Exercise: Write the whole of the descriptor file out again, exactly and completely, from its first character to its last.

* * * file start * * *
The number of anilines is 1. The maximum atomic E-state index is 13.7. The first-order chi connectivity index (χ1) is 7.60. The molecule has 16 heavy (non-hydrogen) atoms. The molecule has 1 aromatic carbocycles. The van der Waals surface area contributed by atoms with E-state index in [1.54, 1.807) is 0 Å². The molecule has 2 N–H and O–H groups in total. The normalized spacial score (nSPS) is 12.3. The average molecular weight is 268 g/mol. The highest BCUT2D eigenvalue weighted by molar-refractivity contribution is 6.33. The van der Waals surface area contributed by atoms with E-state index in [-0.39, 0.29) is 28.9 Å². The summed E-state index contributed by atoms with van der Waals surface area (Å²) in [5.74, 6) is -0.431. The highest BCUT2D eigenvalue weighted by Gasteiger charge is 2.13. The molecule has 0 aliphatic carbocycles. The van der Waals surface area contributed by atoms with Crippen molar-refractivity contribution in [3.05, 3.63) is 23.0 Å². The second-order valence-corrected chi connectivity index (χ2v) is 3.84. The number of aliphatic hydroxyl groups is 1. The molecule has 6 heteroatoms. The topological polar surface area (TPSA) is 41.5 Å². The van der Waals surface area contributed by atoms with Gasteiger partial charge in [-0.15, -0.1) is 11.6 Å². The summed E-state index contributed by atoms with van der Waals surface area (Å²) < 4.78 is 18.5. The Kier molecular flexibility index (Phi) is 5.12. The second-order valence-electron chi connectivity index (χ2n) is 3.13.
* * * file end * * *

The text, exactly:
The number of anilines is 1. The maximum atomic E-state index is 13.7. The first-order chi connectivity index (χ1) is 7.60. The molecule has 16 heavy (non-hydrogen) atoms. The molecule has 1 aromatic carbocycles. The van der Waals surface area contributed by atoms with E-state index in [1.54, 1.807) is 0 Å². The molecule has 2 N–H and O–H groups in total. The normalized spacial score (nSPS) is 12.3. The average molecular weight is 268 g/mol. The highest BCUT2D eigenvalue weighted by molar-refractivity contribution is 6.33. The van der Waals surface area contributed by atoms with E-state index in [-0.39, 0.29) is 28.9 Å². The summed E-state index contributed by atoms with van der Waals surface area (Å²) in [5.74, 6) is -0.431. The highest BCUT2D eigenvalue weighted by Gasteiger charge is 2.13. The molecule has 0 aliphatic carbocycles. The van der Waals surface area contributed by atoms with Crippen molar-refractivity contribution in [3.05, 3.63) is 23.0 Å². The second-order valence-corrected chi connectivity index (χ2v) is 3.84. The number of aliphatic hydroxyl groups is 1. The molecule has 6 heteroatoms. The topological polar surface area (TPSA) is 41.5 Å². The van der Waals surface area contributed by atoms with Gasteiger partial charge in [-0.15, -0.1) is 11.6 Å². The summed E-state index contributed by atoms with van der Waals surface area (Å²) < 4.78 is 18.5. The Kier molecular flexibility index (Phi) is 5.12. The second-order valence-electron chi connectivity index (χ2n) is 3.13.